Hardcover ISBN: 9780804756921
Paperback ISBN: 9780804756938
Ebook ISBN: 9781503626737
Economists have long maintained that a well-developed and functioning financial system is a vital prerequisite to economic growth. Countries with robust banking sectors and securities markets—that is, countries in which credit cards, loans, mortgages, and the ability to issue stocks and bonds are available to a broad swath of consumers and businesses—are more prosperous than countries that restrict such access to a favored elite. What is less clear is why some countries develop better financial systems than others. The essays in this volume employ the insights and techniques of political science, economics, and history to provide a fresh answer to this question. While scholarly tradition points to the colonial origin of a country’s legal system as the most important determinant of the health of its financial system, this volume points instead to a country’s political institutions—its governmental structures and the rules of the political game—as the key. Specifically, the openness and competitiveness of a country’s political system tends to reflect itself in the openness and competitiveness of its financial system.
About the authors
Stephen Haber is A.A. and Jeanne Welch Milligan Professor in the School of Humanities at Stanford University and a Senior Fellow of the Hoover Institution. He is the author of How Latin America Fell Behind: Essays on the Economic Histories of Brazil and Mexico, 1800-1914; Industry and Underdevelopment: The Industrialization of Mexico, 1890-1940; and The Politics of Property Rights: Political Instability, Credible Commitments, and Economic Growth in Mexico, 1876-1929 (with Armando Razo and Noel Maurer). Douglass C. North is a pioneering economic historian and the co-recipient of the Nobel Prize in Economics (1993). A Professor of Economics at Washington University and a Senior Fellow of the Hoover Institution, he is the author of Institutions, Institutional Change and Economic Performance and Understanding the Process of Economic Change. Barry R. Weingast is the Ward C. Krebs Professor of Political Science at Stanford University and a Senior Fellow of the Hoover Institution as well as a member of the American Academy of Arts and Sciences. He is the author of Positive Theories of Congressional Institutions (with Kenneth A. Shepsle); Preferences and Situations: Points of Contact between Historical and Rational Choice Institutionalisms (with Ira Katznelson); and The Handbook Political Economy (with Donald Wittman).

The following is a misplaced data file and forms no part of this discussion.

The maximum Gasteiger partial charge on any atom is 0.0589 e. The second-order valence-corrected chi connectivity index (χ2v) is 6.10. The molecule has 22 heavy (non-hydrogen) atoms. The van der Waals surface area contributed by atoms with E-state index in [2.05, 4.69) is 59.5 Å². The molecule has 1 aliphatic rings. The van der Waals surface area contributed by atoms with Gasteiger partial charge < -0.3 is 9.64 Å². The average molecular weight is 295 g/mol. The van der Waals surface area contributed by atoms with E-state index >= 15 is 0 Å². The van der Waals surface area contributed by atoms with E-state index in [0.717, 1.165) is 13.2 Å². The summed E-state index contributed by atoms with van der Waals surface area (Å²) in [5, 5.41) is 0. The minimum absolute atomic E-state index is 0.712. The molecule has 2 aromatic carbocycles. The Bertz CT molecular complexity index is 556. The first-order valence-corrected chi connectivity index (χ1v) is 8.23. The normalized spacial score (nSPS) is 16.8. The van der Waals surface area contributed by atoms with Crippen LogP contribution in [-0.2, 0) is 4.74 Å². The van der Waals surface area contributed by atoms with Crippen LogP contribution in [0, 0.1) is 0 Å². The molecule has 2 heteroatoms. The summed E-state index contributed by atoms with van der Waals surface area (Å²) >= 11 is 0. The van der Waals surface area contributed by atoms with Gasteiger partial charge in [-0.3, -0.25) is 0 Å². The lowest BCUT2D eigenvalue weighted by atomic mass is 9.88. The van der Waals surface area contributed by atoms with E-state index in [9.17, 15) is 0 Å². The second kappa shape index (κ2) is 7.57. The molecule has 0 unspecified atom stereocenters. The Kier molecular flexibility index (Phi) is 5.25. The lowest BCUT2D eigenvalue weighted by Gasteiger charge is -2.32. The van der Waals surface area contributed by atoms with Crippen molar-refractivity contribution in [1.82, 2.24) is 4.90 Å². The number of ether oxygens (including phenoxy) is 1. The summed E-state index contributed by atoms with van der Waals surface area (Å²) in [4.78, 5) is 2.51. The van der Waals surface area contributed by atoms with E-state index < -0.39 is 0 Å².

"The greatest virtue of this book is the frontal assault it launches against the 'legal origins' view of financial development—the view that traces a country's current financial situation back to its history, especially its history as a colony. Political Institutions and Financial Development should drive a stake through its heart and move scholars on to more fruitful areas of research."
—Philip T. Hoffman, California Institute of Technology